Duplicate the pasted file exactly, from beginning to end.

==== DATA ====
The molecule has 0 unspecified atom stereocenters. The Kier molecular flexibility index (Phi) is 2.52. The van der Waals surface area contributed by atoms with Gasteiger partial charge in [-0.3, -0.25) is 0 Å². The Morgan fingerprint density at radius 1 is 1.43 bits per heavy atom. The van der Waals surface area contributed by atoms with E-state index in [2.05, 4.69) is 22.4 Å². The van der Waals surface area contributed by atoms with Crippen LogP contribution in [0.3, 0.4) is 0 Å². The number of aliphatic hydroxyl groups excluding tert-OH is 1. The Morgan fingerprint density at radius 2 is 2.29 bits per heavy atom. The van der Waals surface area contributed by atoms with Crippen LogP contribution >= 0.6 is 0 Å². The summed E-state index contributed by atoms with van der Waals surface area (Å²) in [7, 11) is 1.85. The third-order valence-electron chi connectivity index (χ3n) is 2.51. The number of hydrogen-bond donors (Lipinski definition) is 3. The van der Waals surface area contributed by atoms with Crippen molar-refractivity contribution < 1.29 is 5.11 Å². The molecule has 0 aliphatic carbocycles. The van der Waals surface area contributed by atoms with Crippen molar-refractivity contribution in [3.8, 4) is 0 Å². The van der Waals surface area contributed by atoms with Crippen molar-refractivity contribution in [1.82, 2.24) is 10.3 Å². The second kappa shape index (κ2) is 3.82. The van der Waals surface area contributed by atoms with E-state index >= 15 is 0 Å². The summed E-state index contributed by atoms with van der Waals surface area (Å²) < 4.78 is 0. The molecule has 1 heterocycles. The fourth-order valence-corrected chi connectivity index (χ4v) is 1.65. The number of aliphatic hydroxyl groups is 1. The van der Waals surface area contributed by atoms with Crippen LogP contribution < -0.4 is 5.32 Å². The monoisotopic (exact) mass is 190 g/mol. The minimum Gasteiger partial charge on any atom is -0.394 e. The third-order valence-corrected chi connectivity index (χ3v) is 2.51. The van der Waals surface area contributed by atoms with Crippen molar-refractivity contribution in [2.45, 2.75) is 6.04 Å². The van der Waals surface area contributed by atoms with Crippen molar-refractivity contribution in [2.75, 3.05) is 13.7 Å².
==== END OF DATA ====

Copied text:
The molecule has 0 unspecified atom stereocenters. The Kier molecular flexibility index (Phi) is 2.52. The van der Waals surface area contributed by atoms with Gasteiger partial charge in [-0.3, -0.25) is 0 Å². The Morgan fingerprint density at radius 1 is 1.43 bits per heavy atom. The van der Waals surface area contributed by atoms with E-state index in [2.05, 4.69) is 22.4 Å². The van der Waals surface area contributed by atoms with Crippen LogP contribution in [0.3, 0.4) is 0 Å². The number of aliphatic hydroxyl groups excluding tert-OH is 1. The Morgan fingerprint density at radius 2 is 2.29 bits per heavy atom. The van der Waals surface area contributed by atoms with Crippen LogP contribution >= 0.6 is 0 Å². The summed E-state index contributed by atoms with van der Waals surface area (Å²) in [7, 11) is 1.85. The third-order valence-electron chi connectivity index (χ3n) is 2.51. The number of hydrogen-bond donors (Lipinski definition) is 3. The van der Waals surface area contributed by atoms with Crippen molar-refractivity contribution < 1.29 is 5.11 Å². The molecule has 0 aliphatic carbocycles. The van der Waals surface area contributed by atoms with Crippen molar-refractivity contribution in [3.8, 4) is 0 Å². The van der Waals surface area contributed by atoms with Crippen molar-refractivity contribution in [1.82, 2.24) is 10.3 Å². The second kappa shape index (κ2) is 3.82. The van der Waals surface area contributed by atoms with E-state index >= 15 is 0 Å². The summed E-state index contributed by atoms with van der Waals surface area (Å²) < 4.78 is 0. The molecule has 1 heterocycles. The fourth-order valence-corrected chi connectivity index (χ4v) is 1.65. The number of aliphatic hydroxyl groups is 1. The van der Waals surface area contributed by atoms with Crippen LogP contribution < -0.4 is 5.32 Å². The monoisotopic (exact) mass is 190 g/mol. The minimum Gasteiger partial charge on any atom is -0.394 e. The third-order valence-corrected chi connectivity index (χ3v) is 2.51. The van der Waals surface area contributed by atoms with Crippen molar-refractivity contribution in [2.45, 2.75) is 6.04 Å². The van der Waals surface area contributed by atoms with Crippen molar-refractivity contribution in [2.75, 3.05) is 13.7 Å².